Love, Intrigue, Betrayal, Death. It's Opera.

By: - Apr 17, 2023

Giacomo Puccini’s “Tosca” seems to be the most produced opera in the Bay Area these days, with at least four versions playing within six months in 2023.  It has been one of the most performed operas in the world for over a century.  There is a good reason for that.  Beautiful music delights from curtain rise to fall, starting with the resounding orchestral chords of the Scarpia theme, and punctuated by memorable arias and powerful ensembles.  Opera San José offers a beautifully staged and performed rendering that sears with passion.

The verismo-styled drama about real people is intense, and the stakes could not be higher.  It is no secret to opera lovers that the four critical characters in the action will die separately and violently.  To readers less familiar with the genre, let it be said that there are no spoilers in opera. 

Puccini’s fascination with women and with their singing voices is evident in his oeuvre.  Of his eight full length operas, the title character is female in six.  The title is sometimes symbolic or metaphorical, as in “Madame Butterfly,” “La Rondine,” or “Girl of the Golden West.”  In the case of “Tosca,” it is not only bold and direct, but she displays an unusually broad array of thoughts, motives, and behaviors.  Has Puccini endowed any other heroine with the full range of emotions and the corresponding singing styles, which run the gamut from tender lyricism to scorching drama?

Into the role of Floria Tosca steps Maria Natale, and her time has come.  Although young by opera standards, she demonstrates that she can do it all.  From her entrance into the San Andrea della Valle church and her duet with her Mario Cavaradossi, who is painting a Madonna portrait for the church, Natale reveals a sweet and mellifluous lyricism, which aligns with her perky mien.  Concerned that her lover may have another relationship on the side, even her pixyish jealousy is represented by lighthearted entreaties and coy little smiles.

It is hard to believe that in the following act, she will become a hardened, brazen murderer.  But Chief of Police Baron Scarpia has had Cavaradossi imprisoned and tortured.  Scarpia’s price for granting his release is that he has his way with Tosca, so when she sees the opportunity to stab the villain to death, she avails herself.  In her Act 2 duets with the male principals as well as in their trio, Natale’s high wire singing shows the opposite end of her versatile voice.  At high range and full volume, with the piercing voice of the kind expected of a Wagnerian soprano, she is nonetheless smooth and listenable.  Very impressive.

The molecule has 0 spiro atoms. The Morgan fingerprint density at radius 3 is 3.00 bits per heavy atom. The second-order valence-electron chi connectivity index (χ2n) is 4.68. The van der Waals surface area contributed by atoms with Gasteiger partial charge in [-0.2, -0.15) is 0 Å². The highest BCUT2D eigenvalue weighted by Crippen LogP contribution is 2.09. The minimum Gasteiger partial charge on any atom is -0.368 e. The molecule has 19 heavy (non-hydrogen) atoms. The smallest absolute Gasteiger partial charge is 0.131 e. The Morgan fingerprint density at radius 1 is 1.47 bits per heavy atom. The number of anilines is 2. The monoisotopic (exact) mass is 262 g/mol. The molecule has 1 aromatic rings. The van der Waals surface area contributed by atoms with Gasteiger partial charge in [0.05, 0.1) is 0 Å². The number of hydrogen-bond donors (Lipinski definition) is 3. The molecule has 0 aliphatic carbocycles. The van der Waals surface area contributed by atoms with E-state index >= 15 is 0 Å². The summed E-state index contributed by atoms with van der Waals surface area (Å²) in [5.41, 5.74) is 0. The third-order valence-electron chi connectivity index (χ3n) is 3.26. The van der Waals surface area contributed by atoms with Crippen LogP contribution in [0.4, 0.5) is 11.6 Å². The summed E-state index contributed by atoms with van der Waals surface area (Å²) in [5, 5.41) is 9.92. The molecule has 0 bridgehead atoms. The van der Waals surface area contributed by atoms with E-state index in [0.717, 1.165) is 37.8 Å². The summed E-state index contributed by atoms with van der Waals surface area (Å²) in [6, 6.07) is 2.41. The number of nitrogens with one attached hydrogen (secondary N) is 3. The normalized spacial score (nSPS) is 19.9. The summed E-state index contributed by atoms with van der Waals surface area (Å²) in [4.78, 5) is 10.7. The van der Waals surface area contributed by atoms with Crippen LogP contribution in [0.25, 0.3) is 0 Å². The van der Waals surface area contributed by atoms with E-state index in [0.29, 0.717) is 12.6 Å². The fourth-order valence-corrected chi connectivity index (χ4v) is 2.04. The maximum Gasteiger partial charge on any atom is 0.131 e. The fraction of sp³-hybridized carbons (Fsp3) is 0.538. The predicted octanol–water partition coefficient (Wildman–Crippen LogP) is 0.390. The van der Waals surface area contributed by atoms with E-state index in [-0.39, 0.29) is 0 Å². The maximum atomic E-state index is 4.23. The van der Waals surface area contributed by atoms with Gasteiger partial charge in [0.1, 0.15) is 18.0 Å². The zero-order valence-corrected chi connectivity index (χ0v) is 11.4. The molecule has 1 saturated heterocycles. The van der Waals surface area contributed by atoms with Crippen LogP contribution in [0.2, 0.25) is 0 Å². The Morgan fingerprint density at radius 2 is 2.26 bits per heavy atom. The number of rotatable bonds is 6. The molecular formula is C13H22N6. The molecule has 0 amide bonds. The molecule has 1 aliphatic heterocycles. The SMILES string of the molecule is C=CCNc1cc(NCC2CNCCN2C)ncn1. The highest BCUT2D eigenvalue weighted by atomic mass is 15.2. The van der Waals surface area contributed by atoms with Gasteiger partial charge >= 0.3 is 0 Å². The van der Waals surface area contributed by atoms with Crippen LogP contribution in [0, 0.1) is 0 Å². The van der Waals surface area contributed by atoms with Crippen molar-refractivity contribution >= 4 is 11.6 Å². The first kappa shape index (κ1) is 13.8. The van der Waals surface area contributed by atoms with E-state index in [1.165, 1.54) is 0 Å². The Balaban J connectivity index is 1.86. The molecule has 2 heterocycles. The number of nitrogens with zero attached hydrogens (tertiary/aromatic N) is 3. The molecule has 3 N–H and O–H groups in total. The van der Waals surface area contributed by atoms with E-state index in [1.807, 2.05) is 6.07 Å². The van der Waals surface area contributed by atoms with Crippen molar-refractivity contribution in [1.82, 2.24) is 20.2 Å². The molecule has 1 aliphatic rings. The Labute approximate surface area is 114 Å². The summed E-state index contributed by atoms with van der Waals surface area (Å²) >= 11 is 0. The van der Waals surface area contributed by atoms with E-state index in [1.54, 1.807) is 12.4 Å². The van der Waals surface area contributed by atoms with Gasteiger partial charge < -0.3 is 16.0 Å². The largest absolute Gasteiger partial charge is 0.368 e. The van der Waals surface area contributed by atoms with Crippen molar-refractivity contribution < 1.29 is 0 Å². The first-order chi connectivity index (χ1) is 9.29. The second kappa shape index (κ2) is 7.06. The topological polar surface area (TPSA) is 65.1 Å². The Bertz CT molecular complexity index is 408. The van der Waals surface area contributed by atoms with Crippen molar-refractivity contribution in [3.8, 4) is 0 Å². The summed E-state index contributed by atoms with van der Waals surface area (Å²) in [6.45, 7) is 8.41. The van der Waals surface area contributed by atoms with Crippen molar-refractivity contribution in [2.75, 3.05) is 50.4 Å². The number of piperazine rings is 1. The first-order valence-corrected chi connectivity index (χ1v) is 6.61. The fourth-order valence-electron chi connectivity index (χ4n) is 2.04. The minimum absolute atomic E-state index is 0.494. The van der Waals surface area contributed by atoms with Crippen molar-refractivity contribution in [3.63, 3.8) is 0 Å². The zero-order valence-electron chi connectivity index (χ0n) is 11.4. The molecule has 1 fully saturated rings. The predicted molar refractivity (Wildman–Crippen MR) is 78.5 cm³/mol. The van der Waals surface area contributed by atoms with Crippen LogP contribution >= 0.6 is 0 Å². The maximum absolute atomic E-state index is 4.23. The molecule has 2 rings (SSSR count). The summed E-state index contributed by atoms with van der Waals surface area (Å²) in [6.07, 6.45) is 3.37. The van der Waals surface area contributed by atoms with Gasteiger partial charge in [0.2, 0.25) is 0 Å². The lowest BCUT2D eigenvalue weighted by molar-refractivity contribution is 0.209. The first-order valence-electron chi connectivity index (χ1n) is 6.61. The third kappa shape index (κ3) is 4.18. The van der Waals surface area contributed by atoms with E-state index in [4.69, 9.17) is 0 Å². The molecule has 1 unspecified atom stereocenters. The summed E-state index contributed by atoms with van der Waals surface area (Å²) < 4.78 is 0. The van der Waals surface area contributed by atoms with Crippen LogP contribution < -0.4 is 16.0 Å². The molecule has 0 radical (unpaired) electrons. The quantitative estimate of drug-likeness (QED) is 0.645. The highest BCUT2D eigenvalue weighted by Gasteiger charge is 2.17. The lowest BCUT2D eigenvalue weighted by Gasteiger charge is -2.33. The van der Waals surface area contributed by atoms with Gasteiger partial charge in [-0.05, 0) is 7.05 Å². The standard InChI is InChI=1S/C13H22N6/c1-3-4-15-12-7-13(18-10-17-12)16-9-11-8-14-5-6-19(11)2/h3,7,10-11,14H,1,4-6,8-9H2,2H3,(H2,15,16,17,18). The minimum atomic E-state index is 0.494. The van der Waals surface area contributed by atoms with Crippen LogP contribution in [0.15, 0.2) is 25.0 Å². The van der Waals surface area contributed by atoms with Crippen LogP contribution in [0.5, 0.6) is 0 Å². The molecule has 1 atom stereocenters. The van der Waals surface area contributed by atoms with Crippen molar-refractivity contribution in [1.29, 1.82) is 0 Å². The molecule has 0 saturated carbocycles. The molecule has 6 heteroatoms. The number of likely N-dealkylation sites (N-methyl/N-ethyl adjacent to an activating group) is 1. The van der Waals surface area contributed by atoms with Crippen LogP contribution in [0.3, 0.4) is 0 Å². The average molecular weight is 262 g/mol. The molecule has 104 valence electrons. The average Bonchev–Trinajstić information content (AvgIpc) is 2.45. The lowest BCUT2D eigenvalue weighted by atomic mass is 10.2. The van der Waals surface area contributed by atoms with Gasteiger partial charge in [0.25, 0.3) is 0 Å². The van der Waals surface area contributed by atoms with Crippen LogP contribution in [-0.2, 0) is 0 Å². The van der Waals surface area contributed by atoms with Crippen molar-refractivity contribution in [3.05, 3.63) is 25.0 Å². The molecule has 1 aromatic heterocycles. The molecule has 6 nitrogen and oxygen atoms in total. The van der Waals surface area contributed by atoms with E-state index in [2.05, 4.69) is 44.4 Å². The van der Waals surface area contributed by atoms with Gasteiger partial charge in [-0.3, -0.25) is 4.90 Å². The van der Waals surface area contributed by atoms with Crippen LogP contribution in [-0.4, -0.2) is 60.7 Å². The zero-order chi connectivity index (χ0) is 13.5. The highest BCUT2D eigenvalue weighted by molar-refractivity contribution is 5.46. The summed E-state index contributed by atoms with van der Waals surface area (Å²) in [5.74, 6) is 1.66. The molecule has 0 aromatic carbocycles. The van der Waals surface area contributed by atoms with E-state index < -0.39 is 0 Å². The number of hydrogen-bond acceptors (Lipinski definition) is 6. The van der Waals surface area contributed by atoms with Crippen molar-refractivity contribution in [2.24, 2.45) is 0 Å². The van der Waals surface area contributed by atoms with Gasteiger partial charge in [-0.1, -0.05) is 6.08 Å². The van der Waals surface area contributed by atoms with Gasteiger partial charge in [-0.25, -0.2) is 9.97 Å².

Puccini wrote only one memorable aria for Tosca, but “Vissi d’arte” is one of the touchstones of any soprano’s canon.  Natale delivers it with exquisite skill.  However, the artistic decision was made to sing with full emotion from the first note.  Stylistically, it benefits from starting as a plaintive lament with a crescendo to full throttle.

Cavaradossi is portrayed by Adrian Kramer, and his voice suits the role well.  Hardly has the music begun when he renders the lovely “Recondita armonia.”   Some opera afficionados, particularly those who lean toward the German repertory, may find his Italianate manner that corresponds to a country twang in American music, a bit emotive, but it is highly expressive and melodious.  The tenor’s other highlight, handled with great conviction, comes as he faces execution.  “E lucevan le stelle” exudes sorrow with the interplay of the condemned man’s voice and the mournful clarinet.

Kidon Choi portrays Scarpia, a cruel and vindictive official on the opposite side of the political divide from the other principal figures.  At the start, Choi’s baritone voice seems a little choppy, and he doesn’t display the lecherousness of Scarpia as broadly as he could.  But by the time he sings his signature piece, the powerful “Te Deum (Va, Tosca)” at the end of Act 1, his voice is in full flower and remains so until his death.  A final singer to recognize is bass, Robert Balonek, who plays Angelotti, a friend of Cavaradossi and an escapee from political incarceration.  Though the part is small, this character has profound impact on the proceedings, as his breakout and hiding in the church triggers the downfall of all of the principals.  Balonek sings the role with unfailing power and accuracy.

Some of Director Tara Branham’s artistic decisions in this “Tosca” that fall outside the constraints of the libretto are unconventional.  Cavaradossi is shown actually having a tryst, presumably with the model for his Madonna painting.  Scarpia’s office includes a bed, which will play a role in the action.  Also, some of the singing is done in a stand-and-deliver concert version style, from the front apron and facing the audience rather than characters facing one another.  This benefits sound projection but at the price of dramatic realism.  Nonetheless, the production excels.  The singing sizzles; the action compels; and the staging impresses.  Steven C. Kemp’s scenery depicting the church includes beautiful arched colonnades and expansive murals, while the Act 3 parapet of the execution includes an imposing statue of the Angel of Death that commands the scene.

“Tosca,” composed by Giacomo Puccini, with libretto by Luigi Illica & Giuseppe Giacosa and based on the play “La Tosca” by Victorien Sardou, is produced by Opera San José, and plays at California Theatre, 345 South First Street, San Jose, CA through April 30, 2023.